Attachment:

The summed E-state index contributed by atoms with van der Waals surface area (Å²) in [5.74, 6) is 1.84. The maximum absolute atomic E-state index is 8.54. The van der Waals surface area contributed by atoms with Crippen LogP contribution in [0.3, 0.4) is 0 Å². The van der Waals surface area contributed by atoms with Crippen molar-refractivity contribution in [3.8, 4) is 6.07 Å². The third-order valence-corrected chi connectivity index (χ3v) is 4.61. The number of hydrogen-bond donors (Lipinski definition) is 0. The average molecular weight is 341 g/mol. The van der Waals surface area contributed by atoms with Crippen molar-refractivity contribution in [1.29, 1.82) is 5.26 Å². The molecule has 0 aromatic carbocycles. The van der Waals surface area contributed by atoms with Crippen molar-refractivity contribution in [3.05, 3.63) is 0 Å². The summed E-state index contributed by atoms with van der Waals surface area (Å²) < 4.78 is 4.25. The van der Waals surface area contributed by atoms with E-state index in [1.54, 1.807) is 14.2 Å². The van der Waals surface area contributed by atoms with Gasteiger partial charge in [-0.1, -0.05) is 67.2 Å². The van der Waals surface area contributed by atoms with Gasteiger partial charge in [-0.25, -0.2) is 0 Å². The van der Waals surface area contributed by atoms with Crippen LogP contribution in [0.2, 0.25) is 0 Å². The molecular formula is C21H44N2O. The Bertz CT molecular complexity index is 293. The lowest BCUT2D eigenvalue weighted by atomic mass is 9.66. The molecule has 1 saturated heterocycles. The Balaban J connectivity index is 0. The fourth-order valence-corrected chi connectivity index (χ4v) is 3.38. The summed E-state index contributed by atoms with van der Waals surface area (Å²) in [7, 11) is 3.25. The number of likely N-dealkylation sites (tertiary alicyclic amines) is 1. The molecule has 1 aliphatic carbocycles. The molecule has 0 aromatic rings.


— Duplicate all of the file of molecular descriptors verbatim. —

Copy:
The summed E-state index contributed by atoms with van der Waals surface area (Å²) in [5.74, 6) is 1.84. The maximum absolute atomic E-state index is 8.54. The van der Waals surface area contributed by atoms with Crippen LogP contribution in [0.3, 0.4) is 0 Å². The van der Waals surface area contributed by atoms with Crippen molar-refractivity contribution in [3.8, 4) is 6.07 Å². The third-order valence-corrected chi connectivity index (χ3v) is 4.61. The number of hydrogen-bond donors (Lipinski definition) is 0. The average molecular weight is 341 g/mol. The van der Waals surface area contributed by atoms with Crippen molar-refractivity contribution in [1.29, 1.82) is 5.26 Å². The molecule has 0 aromatic carbocycles. The van der Waals surface area contributed by atoms with Crippen molar-refractivity contribution in [3.05, 3.63) is 0 Å². The summed E-state index contributed by atoms with van der Waals surface area (Å²) < 4.78 is 4.25. The van der Waals surface area contributed by atoms with E-state index in [1.54, 1.807) is 14.2 Å². The van der Waals surface area contributed by atoms with Gasteiger partial charge in [-0.1, -0.05) is 67.2 Å². The van der Waals surface area contributed by atoms with Gasteiger partial charge in [-0.25, -0.2) is 0 Å². The van der Waals surface area contributed by atoms with Crippen LogP contribution in [0.2, 0.25) is 0 Å². The molecular formula is C21H44N2O. The Bertz CT molecular complexity index is 293. The lowest BCUT2D eigenvalue weighted by atomic mass is 9.66. The molecule has 1 saturated heterocycles. The Balaban J connectivity index is 0. The fourth-order valence-corrected chi connectivity index (χ4v) is 3.38. The summed E-state index contributed by atoms with van der Waals surface area (Å²) in [7, 11) is 3.25. The number of likely N-dealkylation sites (tertiary alicyclic amines) is 1. The molecule has 1 aliphatic carbocycles. The molecule has 0 aromatic rings.